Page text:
Elleke Boehmer's first collection of stories - or "portraits" - best displays what it is about the short form that makes it such a fascinating genre: clarity of thought, precision of execution, and the pure joy in the practice of language.
Although best known as a novelist and a theoretical writer, Boehmer truly shines in her latest offering. Most pieces in the collection have been previously published in journals and anthologies, but here they come together, polished to form a scintillating whole.
The portraits tell the stories of different characters, but are arranged in a quasi chronological order as if spanning a unified lifetime of experience. In the opening piece Khaya a little girl's awkward curiosity about her nanny's breasts reveals the underlying power relationships between her and the servant and puts an end to the natural intimacy existing between the two. Stories of growing up and youth follow, paving the way for reflections on ageing and death in later pieces such as Her Walk in the Park, Fold, or It's OK. The background to the collection is formed by South Africa's transition from apartheid to democracy.
However, Boehmer approaches the events from an intimate, deeply engaging perspective, capturing the historical process through the minute details of her characters' individual, private lives. In Mrs Wedlake a girl fails to bring up the courage to overcome her prejudices towards a woman in her hometown who is considered "a Curiosity, a Scandal", and regrets her decision later on in life. Confronting otherness is also the theme of Off-White, a collage of "slides", which portray a girl's grappling with issues of identity: how does race manifest itself, and how does one fit into the seemingly obvious and yet so elusive categories?
The Bean-Bag Race is set in the new South Africa and tells the story of a single, Coloured mother who works very hard to afford a good school for her daughter. On Open Day at the school she enters the race of the title, and wins, but is cunningly cheated out of her victory.
The title piece, Sharmilla, perhaps the most accomplished of the portraits, is a mesmerising story of a Capetonian escort and one of her clients who believes to have a special connection to her, and through her to the country they live in. He insists that "she feels it too, the common ground that join us", but Sharmilla resists his version of their narrative. Instead she tunes in to the song of a woman, singing out to the ocean at Sea Point. It is one of the most memorable images of the collection and a powerful ending to a story which strongly echoes and enters into a dialogue with J.M. Coetzee's Disgrace.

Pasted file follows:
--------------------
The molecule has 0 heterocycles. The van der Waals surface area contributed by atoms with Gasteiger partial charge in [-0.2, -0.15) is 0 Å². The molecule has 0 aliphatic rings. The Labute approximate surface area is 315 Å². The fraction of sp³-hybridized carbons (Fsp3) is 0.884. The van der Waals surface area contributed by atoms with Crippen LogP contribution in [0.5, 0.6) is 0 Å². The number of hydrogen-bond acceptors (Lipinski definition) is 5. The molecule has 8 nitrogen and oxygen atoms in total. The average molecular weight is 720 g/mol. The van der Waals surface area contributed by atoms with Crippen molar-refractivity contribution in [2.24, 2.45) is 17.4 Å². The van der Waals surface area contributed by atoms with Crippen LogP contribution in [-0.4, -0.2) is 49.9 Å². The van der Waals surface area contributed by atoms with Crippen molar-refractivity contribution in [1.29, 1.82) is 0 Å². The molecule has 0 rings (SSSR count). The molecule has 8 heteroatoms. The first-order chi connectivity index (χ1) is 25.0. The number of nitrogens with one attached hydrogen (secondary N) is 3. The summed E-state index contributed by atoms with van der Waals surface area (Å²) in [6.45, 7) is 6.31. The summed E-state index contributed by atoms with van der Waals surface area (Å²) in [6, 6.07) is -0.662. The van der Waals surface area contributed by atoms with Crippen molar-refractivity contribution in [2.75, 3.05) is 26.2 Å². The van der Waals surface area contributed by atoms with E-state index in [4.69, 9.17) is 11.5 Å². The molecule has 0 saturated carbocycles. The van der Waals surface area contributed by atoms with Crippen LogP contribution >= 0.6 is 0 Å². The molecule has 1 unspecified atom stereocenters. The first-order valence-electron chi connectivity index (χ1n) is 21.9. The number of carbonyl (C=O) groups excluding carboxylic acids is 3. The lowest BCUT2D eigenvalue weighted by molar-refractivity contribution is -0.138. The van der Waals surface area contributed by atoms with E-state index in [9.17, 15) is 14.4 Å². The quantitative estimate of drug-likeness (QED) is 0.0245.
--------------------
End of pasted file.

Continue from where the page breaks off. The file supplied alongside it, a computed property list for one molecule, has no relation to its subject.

In other portraits such as Highveld Hibiscus Garden, For Love or Robben Island the complicated and frayed relationships between family members are illuminated. Zulu Speaking shows how understanding a language can ease the horror of a traumatic event. In the Epilogue to Sharmilla, and Other Portraits Boehmer charts her own relationship to the two languages governing her life - Dutch and English: "The bilingual writer who works chiefly in one language yet deep-dreams chiefly in the other can perhaps be pictured as a heavy book squeezed between a pair of small, light bookends positioned on a short shelf. The bookends constantly threaten to tumble to the ground....Somehow however the precariously balanced ensemble stays upright, keeps on its shelf. There is a kind of equilibrium." Boehmer adds a little later on: "Something holds."
Indeed, not only in linguistic but also in narrative terms "something holds" when Boehmer balances narrative against history, events against people who witness and live through them, the outsider's against the insider's positions, the private against the political, and the intimate against the public. Sharmilla, and Other Portraits is an elegant and beautifully nuanced collection which lingers in one's consciousness for a long time after the curtain has been drawn over the last of its portraits.
Sharmilla, and Other Portraits
by Elleke Boehmer